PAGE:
Another question of possible interest is the distribution of the less common raptors: Bald Eagles, Golden Eagles, and Northern Harriers. Are they significantly more common on one of the routes than the others? The straightforward answer is that the differences aren't large.
There are a few inconsistencies in the giant spreadsheet from which the data were taken to produce these graphs. Two conspicuous cases are both in the Rabbit Mountain data, in which the "By Species" sheet and the "by Survey Route" sheet have different values for Rabbit Mt data -- Bald Eagles in 1990 and Golden Eagles in 2004. These were resolved in producing the graphs below by assuming that the sum over all routes for those years is correct and adjusting those two values accordingly.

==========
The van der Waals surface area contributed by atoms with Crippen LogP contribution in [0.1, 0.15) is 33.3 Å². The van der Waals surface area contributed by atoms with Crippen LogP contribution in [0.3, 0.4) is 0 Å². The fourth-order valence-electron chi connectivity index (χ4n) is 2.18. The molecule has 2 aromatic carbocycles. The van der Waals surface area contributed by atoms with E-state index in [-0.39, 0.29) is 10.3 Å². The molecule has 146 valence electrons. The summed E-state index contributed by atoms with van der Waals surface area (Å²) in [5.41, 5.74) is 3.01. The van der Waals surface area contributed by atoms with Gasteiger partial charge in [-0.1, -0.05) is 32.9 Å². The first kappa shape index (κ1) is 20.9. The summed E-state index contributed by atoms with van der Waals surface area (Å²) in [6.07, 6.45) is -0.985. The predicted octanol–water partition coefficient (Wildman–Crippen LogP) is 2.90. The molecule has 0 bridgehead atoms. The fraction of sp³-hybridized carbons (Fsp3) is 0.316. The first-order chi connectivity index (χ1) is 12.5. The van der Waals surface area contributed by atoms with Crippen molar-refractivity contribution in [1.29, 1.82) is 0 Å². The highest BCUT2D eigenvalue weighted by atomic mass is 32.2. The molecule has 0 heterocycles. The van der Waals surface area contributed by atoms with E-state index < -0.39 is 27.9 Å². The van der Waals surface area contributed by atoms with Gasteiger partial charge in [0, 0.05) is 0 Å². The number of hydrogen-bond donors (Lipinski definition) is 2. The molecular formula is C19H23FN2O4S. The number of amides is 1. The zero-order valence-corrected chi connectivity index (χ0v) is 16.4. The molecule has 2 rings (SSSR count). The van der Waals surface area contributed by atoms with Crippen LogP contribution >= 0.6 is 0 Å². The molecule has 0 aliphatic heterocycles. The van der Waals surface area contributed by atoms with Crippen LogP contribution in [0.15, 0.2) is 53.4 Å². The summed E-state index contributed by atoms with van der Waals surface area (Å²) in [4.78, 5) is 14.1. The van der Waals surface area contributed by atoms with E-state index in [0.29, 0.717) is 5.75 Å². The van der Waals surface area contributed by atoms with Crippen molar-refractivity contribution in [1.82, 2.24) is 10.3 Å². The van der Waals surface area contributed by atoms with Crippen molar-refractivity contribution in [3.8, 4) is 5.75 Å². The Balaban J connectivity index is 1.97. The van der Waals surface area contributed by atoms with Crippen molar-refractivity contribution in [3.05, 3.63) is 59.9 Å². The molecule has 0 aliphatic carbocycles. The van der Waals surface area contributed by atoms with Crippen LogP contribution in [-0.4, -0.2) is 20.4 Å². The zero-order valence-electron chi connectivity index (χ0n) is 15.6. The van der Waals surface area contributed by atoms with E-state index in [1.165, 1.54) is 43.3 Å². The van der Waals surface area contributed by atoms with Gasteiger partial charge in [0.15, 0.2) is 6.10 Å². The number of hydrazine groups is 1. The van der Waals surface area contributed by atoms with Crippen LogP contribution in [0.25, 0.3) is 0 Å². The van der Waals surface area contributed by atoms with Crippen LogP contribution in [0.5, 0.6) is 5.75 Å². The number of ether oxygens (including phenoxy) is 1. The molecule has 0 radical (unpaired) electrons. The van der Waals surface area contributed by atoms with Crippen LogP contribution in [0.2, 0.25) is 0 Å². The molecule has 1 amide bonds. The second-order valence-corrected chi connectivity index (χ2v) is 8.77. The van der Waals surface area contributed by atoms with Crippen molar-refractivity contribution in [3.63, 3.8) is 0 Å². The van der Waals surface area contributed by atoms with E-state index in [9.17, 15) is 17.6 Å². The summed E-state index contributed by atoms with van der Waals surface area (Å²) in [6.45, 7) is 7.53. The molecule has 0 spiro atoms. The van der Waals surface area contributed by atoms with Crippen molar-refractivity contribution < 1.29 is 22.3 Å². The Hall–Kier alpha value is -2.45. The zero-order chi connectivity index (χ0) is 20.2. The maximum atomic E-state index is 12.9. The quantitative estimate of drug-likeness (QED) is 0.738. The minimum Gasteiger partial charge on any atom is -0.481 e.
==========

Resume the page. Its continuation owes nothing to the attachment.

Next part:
We examine first the Bald Eagles. One might expect that they would be more common on the Rabbit Mountain and Boulder Reservoir routes, because the routes pass close to two large reservoirs -- Lagerman Reservoir and Boulder Reservoir. This expectation is borne out by the data.
Golden Eagles have occurred with similar frequency on all three routes.
Northern Harriers are less common than eagles on all three routes (note the different scale on the graph). They are extremely scarce in the South County, even in the earliest years in the chart. This difference can probably be attributed to limited suitable habitat and to increasing development. On average, the frequency on the other two routes is similar and quite variable.
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